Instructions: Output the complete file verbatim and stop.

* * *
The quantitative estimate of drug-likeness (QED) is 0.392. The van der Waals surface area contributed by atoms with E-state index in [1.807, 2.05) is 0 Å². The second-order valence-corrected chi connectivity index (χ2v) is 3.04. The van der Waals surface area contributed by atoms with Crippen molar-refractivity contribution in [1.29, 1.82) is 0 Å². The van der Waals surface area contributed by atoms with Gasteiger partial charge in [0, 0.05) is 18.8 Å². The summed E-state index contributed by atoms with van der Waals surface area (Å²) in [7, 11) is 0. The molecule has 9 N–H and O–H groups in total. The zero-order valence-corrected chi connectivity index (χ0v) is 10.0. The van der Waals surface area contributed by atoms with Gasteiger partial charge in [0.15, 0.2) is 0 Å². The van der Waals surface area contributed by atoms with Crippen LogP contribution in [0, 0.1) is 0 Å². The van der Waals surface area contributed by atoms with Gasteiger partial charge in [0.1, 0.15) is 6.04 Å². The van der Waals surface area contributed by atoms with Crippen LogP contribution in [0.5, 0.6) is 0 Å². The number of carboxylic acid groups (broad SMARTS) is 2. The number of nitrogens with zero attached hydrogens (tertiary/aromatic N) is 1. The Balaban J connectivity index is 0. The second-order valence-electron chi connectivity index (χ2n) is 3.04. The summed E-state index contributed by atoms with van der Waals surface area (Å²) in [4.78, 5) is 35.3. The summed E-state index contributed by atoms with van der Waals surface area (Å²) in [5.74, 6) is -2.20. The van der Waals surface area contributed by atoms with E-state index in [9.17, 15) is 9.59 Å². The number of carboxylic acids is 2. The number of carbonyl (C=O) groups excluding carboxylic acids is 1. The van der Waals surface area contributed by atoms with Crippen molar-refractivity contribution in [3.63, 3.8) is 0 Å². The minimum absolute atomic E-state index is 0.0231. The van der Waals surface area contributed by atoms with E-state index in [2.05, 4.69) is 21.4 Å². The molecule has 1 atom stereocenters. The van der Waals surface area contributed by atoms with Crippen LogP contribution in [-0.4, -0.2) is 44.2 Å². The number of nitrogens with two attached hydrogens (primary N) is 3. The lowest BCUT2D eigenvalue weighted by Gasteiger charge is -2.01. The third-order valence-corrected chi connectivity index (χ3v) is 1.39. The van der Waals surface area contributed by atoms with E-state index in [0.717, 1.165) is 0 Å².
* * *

The quantitative estimate of drug-likeness (QED) is 0.392. The van der Waals surface area contributed by atoms with E-state index in [1.807, 2.05) is 0 Å². The second-order valence-corrected chi connectivity index (χ2v) is 3.04. The van der Waals surface area contributed by atoms with Crippen molar-refractivity contribution in [1.29, 1.82) is 0 Å². The van der Waals surface area contributed by atoms with Gasteiger partial charge in [0, 0.05) is 18.8 Å². The summed E-state index contributed by atoms with van der Waals surface area (Å²) in [7, 11) is 0. The molecule has 9 N–H and O–H groups in total. The zero-order valence-corrected chi connectivity index (χ0v) is 10.0. The van der Waals surface area contributed by atoms with Gasteiger partial charge in [0.15, 0.2) is 0 Å². The van der Waals surface area contributed by atoms with Crippen LogP contribution in [0, 0.1) is 0 Å². The van der Waals surface area contributed by atoms with Gasteiger partial charge in [0.1, 0.15) is 6.04 Å². The van der Waals surface area contributed by atoms with Crippen LogP contribution in [0.5, 0.6) is 0 Å². The number of carboxylic acid groups (broad SMARTS) is 2. The number of nitrogens with zero attached hydrogens (tertiary/aromatic N) is 1. The Balaban J connectivity index is 0. The second-order valence-electron chi connectivity index (χ2n) is 3.04. The summed E-state index contributed by atoms with van der Waals surface area (Å²) in [4.78, 5) is 35.3. The summed E-state index contributed by atoms with van der Waals surface area (Å²) in [5.74, 6) is -2.20. The van der Waals surface area contributed by atoms with E-state index in [9.17, 15) is 9.59 Å². The number of carboxylic acids is 2. The number of carbonyl (C=O) groups excluding carboxylic acids is 1. The van der Waals surface area contributed by atoms with Crippen molar-refractivity contribution in [3.63, 3.8) is 0 Å². The minimum absolute atomic E-state index is 0.0231. The van der Waals surface area contributed by atoms with E-state index in [2.05, 4.69) is 21.4 Å². The molecule has 1 atom stereocenters. The van der Waals surface area contributed by atoms with Crippen LogP contribution in [-0.4, -0.2) is 44.2 Å². The number of nitrogens with two attached hydrogens (primary N) is 3. The lowest BCUT2D eigenvalue weighted by Gasteiger charge is -2.01. The third-order valence-corrected chi connectivity index (χ3v) is 1.39. The van der Waals surface area contributed by atoms with E-state index in [0.717, 1.165) is 0 Å².